A pinhole camera consists of a box in which an image is formed on the film plane which is a distance P from a pinhole of diameter d. The object is at a distance L from the pinhole, and light of wavelength $\lambda$ is used (Fig. 2.66).

Approximately what diameter d of the pinhole will give the best image resolution?

enter image description here

The solution goes something like this :

He says because of geometric optics we see a bright ring of diameter, $\Delta_1$ and it is found using the relation: $\frac{\Delta_1}{L+P} = \frac{d}{L}$.

Then he says because of diffraction we also see a bright airy disk of diameter $\Delta_2$ and $\Delta_2= \frac{\lambda P}{d}$

He then says the sum of diameter is minimum for best resolution and gets $d$.

Doubt: The image will be formed because of diffraction and hence there would be an airy disk but why would image formed by geometric optics is separately considered? (I understood how the diameter due to geometric optics is calculated).

Also, why should the sum of diameters is minimum for best resolution, won't the centers of both disks would same ?(i.e point where the horizontal line intersects the screen). I don't get why the sum of diameters is minimum?

  • $\begingroup$ I've added the homework-and-exercises tag. In the future, please use this tag on this type of question. $\endgroup$ – user4552 Mar 4 '19 at 15:29

Geometric optics is a way to understand the formation of an image by a pinhole: rays that get through the pinhole from the object keep going straight until they hit the film plane. You can also use geometric optics to imagine that a cone of rays will reach the film plane from each point on the object, with the angular width of the cone corresponding to the size of the pinhole and the distance to the object point. That is, geometric optics indicates that each object point gets spread out by a corresponding amount on the film plane. This is a "geometric point spread function", and it is proportional to the size of the pinhole.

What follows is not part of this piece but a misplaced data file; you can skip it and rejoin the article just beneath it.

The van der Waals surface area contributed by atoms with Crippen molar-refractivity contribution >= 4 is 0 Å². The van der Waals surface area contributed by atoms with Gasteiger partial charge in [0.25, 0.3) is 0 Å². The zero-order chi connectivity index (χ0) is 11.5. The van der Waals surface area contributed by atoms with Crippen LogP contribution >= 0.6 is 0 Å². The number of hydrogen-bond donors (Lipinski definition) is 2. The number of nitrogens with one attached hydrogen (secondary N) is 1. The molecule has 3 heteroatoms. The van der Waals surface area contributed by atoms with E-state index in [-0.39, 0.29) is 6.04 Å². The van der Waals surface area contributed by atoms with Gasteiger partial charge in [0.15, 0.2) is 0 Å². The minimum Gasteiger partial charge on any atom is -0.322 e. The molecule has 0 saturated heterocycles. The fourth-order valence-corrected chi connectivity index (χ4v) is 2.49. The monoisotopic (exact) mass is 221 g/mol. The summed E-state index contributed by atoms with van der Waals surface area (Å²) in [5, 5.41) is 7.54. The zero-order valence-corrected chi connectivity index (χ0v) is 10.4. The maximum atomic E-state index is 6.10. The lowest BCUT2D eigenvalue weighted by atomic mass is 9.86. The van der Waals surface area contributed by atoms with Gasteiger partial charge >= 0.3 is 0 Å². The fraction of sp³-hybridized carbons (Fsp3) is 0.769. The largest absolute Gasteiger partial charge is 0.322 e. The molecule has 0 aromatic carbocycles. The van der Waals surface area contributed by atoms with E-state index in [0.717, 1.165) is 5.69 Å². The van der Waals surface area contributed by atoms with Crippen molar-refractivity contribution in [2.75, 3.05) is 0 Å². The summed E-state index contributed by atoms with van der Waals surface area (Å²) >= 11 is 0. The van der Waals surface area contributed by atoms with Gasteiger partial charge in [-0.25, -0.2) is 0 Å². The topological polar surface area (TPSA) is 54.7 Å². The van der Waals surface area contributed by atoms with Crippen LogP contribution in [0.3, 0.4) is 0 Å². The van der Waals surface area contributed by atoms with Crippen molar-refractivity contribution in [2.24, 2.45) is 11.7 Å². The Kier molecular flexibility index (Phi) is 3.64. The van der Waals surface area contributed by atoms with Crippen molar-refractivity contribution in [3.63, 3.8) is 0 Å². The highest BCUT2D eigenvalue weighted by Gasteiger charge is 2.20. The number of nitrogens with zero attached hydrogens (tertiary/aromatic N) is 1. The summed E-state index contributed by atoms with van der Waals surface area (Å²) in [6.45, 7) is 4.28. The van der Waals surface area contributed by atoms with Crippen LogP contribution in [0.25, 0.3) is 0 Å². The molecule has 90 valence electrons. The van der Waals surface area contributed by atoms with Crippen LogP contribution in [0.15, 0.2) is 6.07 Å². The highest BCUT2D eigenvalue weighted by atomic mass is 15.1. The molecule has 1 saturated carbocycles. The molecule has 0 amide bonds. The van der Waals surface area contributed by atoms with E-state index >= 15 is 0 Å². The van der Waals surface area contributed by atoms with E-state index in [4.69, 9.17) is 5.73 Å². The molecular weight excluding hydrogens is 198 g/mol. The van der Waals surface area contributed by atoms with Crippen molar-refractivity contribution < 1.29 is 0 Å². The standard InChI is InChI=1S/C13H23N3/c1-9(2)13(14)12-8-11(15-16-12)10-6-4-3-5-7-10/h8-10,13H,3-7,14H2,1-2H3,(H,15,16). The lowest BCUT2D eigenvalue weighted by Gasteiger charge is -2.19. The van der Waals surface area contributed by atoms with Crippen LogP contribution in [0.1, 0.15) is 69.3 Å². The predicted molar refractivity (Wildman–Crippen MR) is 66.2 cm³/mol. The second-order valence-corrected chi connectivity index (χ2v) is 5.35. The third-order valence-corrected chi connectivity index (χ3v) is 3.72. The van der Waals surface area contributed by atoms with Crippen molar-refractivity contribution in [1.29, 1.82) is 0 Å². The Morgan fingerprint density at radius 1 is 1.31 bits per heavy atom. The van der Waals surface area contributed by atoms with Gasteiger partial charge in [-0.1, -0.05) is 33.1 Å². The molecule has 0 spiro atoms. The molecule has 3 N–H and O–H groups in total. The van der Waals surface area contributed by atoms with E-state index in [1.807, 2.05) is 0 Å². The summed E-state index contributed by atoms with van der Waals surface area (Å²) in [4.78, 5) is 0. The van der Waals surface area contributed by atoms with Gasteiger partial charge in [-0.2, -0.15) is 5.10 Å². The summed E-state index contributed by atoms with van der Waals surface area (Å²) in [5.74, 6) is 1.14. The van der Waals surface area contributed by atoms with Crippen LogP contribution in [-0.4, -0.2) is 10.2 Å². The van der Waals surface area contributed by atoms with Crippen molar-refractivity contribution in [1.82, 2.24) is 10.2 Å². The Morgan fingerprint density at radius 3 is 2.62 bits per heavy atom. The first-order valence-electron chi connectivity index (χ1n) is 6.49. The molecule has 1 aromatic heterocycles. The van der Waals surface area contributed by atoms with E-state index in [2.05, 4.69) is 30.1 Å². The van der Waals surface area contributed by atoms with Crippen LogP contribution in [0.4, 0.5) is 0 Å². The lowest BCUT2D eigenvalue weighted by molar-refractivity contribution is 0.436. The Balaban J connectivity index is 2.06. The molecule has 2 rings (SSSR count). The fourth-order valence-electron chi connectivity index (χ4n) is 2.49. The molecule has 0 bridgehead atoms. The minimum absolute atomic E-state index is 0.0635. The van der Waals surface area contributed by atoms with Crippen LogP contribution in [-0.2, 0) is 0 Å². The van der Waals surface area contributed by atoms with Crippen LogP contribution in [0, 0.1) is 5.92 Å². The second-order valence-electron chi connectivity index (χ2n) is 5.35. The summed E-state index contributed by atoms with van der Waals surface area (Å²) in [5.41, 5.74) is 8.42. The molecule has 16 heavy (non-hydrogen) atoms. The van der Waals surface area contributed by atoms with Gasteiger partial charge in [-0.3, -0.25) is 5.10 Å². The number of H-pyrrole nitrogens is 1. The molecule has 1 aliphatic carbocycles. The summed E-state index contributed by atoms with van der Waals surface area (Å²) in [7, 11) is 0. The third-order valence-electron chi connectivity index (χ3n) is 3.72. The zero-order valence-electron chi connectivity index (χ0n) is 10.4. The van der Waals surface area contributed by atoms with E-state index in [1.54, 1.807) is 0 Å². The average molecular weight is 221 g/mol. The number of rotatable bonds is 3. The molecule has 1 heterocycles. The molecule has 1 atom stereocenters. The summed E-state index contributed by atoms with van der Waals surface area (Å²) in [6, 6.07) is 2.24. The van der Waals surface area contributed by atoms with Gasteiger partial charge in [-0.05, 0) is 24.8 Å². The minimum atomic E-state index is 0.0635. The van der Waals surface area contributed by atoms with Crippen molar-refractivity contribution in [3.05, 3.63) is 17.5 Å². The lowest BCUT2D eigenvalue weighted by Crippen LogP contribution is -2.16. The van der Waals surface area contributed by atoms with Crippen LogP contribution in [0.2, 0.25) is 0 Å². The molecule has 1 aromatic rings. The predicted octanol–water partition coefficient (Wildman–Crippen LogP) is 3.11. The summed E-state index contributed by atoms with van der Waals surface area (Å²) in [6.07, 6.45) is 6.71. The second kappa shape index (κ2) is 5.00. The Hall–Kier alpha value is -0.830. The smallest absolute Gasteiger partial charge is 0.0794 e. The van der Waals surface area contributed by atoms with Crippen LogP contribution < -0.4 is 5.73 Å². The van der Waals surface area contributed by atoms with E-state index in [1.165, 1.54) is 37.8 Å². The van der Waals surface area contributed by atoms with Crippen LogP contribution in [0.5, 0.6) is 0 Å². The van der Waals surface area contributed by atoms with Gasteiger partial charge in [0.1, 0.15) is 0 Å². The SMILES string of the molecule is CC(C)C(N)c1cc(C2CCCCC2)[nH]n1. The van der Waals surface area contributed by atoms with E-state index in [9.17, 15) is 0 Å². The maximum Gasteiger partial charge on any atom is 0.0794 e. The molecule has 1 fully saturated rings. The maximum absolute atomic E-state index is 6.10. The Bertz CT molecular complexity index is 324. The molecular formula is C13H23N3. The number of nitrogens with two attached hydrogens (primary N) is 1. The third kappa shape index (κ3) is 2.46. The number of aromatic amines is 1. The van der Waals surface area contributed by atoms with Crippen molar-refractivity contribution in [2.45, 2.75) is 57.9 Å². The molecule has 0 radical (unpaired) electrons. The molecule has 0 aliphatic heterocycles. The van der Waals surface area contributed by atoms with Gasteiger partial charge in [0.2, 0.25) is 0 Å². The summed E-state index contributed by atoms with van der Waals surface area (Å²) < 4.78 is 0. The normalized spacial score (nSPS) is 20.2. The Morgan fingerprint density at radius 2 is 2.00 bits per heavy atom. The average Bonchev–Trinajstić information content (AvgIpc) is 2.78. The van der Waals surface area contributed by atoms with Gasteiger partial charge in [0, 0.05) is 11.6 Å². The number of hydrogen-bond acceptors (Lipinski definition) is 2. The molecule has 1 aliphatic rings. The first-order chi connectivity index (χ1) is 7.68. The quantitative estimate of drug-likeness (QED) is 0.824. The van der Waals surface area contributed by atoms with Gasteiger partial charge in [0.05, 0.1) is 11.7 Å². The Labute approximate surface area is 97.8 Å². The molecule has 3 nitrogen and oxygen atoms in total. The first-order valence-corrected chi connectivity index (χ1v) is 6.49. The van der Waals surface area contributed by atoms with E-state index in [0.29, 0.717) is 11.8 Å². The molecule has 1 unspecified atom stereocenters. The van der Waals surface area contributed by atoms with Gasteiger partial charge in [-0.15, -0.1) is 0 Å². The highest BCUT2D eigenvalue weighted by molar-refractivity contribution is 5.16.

Diffraction also produces a point spread function - the Airy disk - but its point spread function is larger when the pinhole is smaller. It is inversely proportional to the size of the pinhole.

So, even though geometric optics indicates that an infinitesimally small pinhole would give nearly perfect resolution, diffractive optics indicates that an infinitesimally small pinhole would give terrible resolution. The problem asks you to find the pinhole size that gives the best resolution: the smallest point spread function.

Two point spread functions

The diffractive PSF is illustrated in the lower left, and the geometric PSF is illustrates at a different scale in the rest of the sketch.

The total point spread function is, roughly, the sum of the two point spread functions. If you plot the sum as a function of pinhole size, there is a minimum at a particular pinhole size. That minimum is the pinhole size that gives optimum resolution.

  • $\begingroup$ Can you put a picture to show the spreads? I still don't get why should the spread be the sum of it. $\endgroup$ – never_mind Mar 4 '19 at 17:58
  • $\begingroup$ I added a drawing. $\endgroup$ – S. McGrew Mar 4 '19 at 23:27

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